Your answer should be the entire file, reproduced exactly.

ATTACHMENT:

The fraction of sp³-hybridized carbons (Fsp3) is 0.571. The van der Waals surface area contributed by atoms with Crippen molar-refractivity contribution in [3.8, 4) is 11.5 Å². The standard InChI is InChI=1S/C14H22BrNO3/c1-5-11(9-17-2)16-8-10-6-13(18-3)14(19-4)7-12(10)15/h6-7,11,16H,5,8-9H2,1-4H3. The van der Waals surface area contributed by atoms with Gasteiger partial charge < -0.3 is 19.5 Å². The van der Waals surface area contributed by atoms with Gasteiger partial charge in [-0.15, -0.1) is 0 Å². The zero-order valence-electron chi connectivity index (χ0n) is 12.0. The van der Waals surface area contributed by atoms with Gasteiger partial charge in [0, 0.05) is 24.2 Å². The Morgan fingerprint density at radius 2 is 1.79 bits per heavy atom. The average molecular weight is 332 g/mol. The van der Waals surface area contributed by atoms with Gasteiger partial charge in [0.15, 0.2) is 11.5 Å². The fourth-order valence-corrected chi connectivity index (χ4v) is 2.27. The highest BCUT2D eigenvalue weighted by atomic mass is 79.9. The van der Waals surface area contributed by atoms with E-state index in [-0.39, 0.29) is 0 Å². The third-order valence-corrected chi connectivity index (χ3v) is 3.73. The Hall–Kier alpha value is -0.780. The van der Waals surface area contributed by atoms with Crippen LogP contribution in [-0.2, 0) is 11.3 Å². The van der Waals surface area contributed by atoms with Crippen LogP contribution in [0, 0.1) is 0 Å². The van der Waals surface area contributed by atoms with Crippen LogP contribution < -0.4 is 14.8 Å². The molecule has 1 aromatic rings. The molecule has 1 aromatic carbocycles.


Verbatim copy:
The fraction of sp³-hybridized carbons (Fsp3) is 0.571. The van der Waals surface area contributed by atoms with Crippen molar-refractivity contribution in [3.8, 4) is 11.5 Å². The standard InChI is InChI=1S/C14H22BrNO3/c1-5-11(9-17-2)16-8-10-6-13(18-3)14(19-4)7-12(10)15/h6-7,11,16H,5,8-9H2,1-4H3. The van der Waals surface area contributed by atoms with Gasteiger partial charge < -0.3 is 19.5 Å². The van der Waals surface area contributed by atoms with Gasteiger partial charge in [-0.15, -0.1) is 0 Å². The zero-order valence-electron chi connectivity index (χ0n) is 12.0. The van der Waals surface area contributed by atoms with Gasteiger partial charge in [0, 0.05) is 24.2 Å². The Morgan fingerprint density at radius 2 is 1.79 bits per heavy atom. The average molecular weight is 332 g/mol. The van der Waals surface area contributed by atoms with Gasteiger partial charge in [0.15, 0.2) is 11.5 Å². The fourth-order valence-corrected chi connectivity index (χ4v) is 2.27. The highest BCUT2D eigenvalue weighted by atomic mass is 79.9. The van der Waals surface area contributed by atoms with E-state index in [-0.39, 0.29) is 0 Å². The third-order valence-corrected chi connectivity index (χ3v) is 3.73. The Hall–Kier alpha value is -0.780. The van der Waals surface area contributed by atoms with Crippen LogP contribution in [-0.2, 0) is 11.3 Å². The van der Waals surface area contributed by atoms with Crippen LogP contribution in [0, 0.1) is 0 Å². The van der Waals surface area contributed by atoms with Crippen LogP contribution < -0.4 is 14.8 Å². The molecule has 1 aromatic rings. The molecule has 1 aromatic carbocycles.